Orientadora: Profa. Dra. Angélica Marquetotti Salcedo Vieira

Data da Defesa: 28/09/2018



Consumers today are looking for foods made from natural ingredients. This demand drives the application of new inputs and processing technologies in the industrial sector, with the partial or total replacement of synthetic additives with extracts of natural compounds. The Moringa seed is rich in protein, with a range of 33 to 42% oil composed mostly of 76% oleic acid. Studies evidenced the high quality of the enzyme present in the extract, making it promising for industrial purposes due to catalytic properties as well as applications as a natural thickening agent.
Due to the consumers' search for foods with natural ingredients and the properties of the Moringa seed, as a natural thickening agent, the objective of the present work was to elaborate Greek yoghurt by adding the ultrafiltered extract of the Moringa seed, verifying if there are changes in the physical-chemical properties of the seeds, chemical and technological properties of the yoghurts produced.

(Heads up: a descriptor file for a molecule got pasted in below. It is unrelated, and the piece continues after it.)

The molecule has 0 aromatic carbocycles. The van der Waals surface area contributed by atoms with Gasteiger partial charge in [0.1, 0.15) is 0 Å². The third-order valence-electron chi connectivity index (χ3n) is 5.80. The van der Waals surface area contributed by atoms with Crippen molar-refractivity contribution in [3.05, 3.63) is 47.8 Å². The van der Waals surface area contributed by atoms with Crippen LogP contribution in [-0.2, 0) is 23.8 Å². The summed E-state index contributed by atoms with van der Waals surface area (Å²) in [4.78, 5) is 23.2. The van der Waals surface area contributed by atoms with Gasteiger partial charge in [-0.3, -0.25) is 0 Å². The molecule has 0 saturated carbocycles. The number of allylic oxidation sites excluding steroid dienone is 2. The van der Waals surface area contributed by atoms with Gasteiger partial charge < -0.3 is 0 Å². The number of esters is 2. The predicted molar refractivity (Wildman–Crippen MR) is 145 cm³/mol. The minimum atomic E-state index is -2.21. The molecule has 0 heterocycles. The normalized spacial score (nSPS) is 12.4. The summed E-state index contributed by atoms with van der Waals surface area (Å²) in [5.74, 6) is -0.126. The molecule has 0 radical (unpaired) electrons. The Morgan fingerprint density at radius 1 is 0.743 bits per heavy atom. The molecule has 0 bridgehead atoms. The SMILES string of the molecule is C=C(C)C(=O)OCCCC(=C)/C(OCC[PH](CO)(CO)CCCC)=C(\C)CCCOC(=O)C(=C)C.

MATERIAL AND METHODS Moringa seeds were purchased at the Federal University of Sergipe - SE and stored in a freezer until the preparation of the salt extract, which was ultrafiltered at 1 bar, with a cellulose ester membrane with a filter area of 0.1 m2 and a cut - off curve of 5 kDa. While the milk was ultrafiltered at 0.5 bar, with cellulose ester membrane with a filter area of 0.1 m2 and a cut-off curve of 30 kDa in an ice bath. Greek yogurt was prepared using lactic acid culture (Lactobacillus acidophilus LA-5, Bifidobacteruim BB-12 and Streptococcus thermophilus) and commercial pasteurized milk, with 7% refined sugar added. Concentrated milk was heated to 42 °C, then 7% refined sugar (m v-1), lactic acid culture and Moringa seed extract were added at concentrations of 1, 2 and 3 mL L-1 (concentrated extract ) and 5, 10 and 15 mL L-1 (permeate extract). The products were stored in 100 ml plastic pots and incubated at 42 °C for fermentation, which was fixed for approximately 9 hours, where the final pH reached 4.9. At the end of the fermentation, the yogurts were stored at 4 °C until the analyzes were carried out. All the yoghurts were produced in triplicates, being named P5, P10 and P15 to add 5, 10 and 15 mL L-1 permeate, and C1, C2 and C3 to 1, 2 and 3 mL L-1 of concentrate. The control sample, without addition of Moringa extract, was denominated C. In addition to the analyzes of pH, acidity, moisture, proteins, total solids, ashes, and lipids, tests of sineresis, texture, oscillatory rheology and scanning electron microscopy of yoghurts were performed. All the tests were performed in triplicates and analyzed by Statistica® 8.0 software applying ANOVA, using Tukey test with 5% significance. The pH, acidity, texture, and synergistic analyzes were performed on days 7, 14, 21 and 28. Samples from the fourth week of storage were used for rheological analysis and the microstructure was evaluated during the second week of storage.